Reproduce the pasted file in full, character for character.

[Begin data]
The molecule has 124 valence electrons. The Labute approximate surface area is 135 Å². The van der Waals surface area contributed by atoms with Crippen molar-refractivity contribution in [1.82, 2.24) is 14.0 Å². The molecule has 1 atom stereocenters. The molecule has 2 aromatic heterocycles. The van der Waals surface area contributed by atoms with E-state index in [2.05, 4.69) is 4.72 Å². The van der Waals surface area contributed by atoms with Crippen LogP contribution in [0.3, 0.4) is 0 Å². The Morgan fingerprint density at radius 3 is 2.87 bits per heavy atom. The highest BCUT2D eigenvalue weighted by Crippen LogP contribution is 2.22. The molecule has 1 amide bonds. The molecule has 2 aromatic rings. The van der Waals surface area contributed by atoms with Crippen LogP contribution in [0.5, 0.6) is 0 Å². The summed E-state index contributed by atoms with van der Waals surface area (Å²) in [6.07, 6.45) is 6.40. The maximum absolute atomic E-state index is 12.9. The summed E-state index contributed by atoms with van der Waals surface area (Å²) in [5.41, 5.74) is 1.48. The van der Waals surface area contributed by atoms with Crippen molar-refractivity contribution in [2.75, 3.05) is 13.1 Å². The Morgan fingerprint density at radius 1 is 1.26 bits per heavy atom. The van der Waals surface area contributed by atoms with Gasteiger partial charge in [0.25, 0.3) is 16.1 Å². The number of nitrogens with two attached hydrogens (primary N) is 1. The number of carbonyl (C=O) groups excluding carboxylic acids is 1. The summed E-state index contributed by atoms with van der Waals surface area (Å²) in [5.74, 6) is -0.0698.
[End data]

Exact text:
The molecule has 124 valence electrons. The Labute approximate surface area is 135 Å². The van der Waals surface area contributed by atoms with Crippen molar-refractivity contribution in [1.82, 2.24) is 14.0 Å². The molecule has 1 atom stereocenters. The molecule has 2 aromatic heterocycles. The van der Waals surface area contributed by atoms with E-state index in [2.05, 4.69) is 4.72 Å². The van der Waals surface area contributed by atoms with Crippen LogP contribution in [0.3, 0.4) is 0 Å². The Morgan fingerprint density at radius 3 is 2.87 bits per heavy atom. The highest BCUT2D eigenvalue weighted by Crippen LogP contribution is 2.22. The molecule has 1 amide bonds. The molecule has 2 aromatic rings. The van der Waals surface area contributed by atoms with Crippen LogP contribution in [0.5, 0.6) is 0 Å². The summed E-state index contributed by atoms with van der Waals surface area (Å²) in [6.07, 6.45) is 6.40. The maximum absolute atomic E-state index is 12.9. The summed E-state index contributed by atoms with van der Waals surface area (Å²) in [5.41, 5.74) is 1.48. The van der Waals surface area contributed by atoms with Crippen molar-refractivity contribution in [2.75, 3.05) is 13.1 Å². The Morgan fingerprint density at radius 1 is 1.26 bits per heavy atom. The van der Waals surface area contributed by atoms with Gasteiger partial charge in [0.25, 0.3) is 16.1 Å². The number of nitrogens with two attached hydrogens (primary N) is 1. The number of carbonyl (C=O) groups excluding carboxylic acids is 1. The summed E-state index contributed by atoms with van der Waals surface area (Å²) in [5.74, 6) is -0.0698.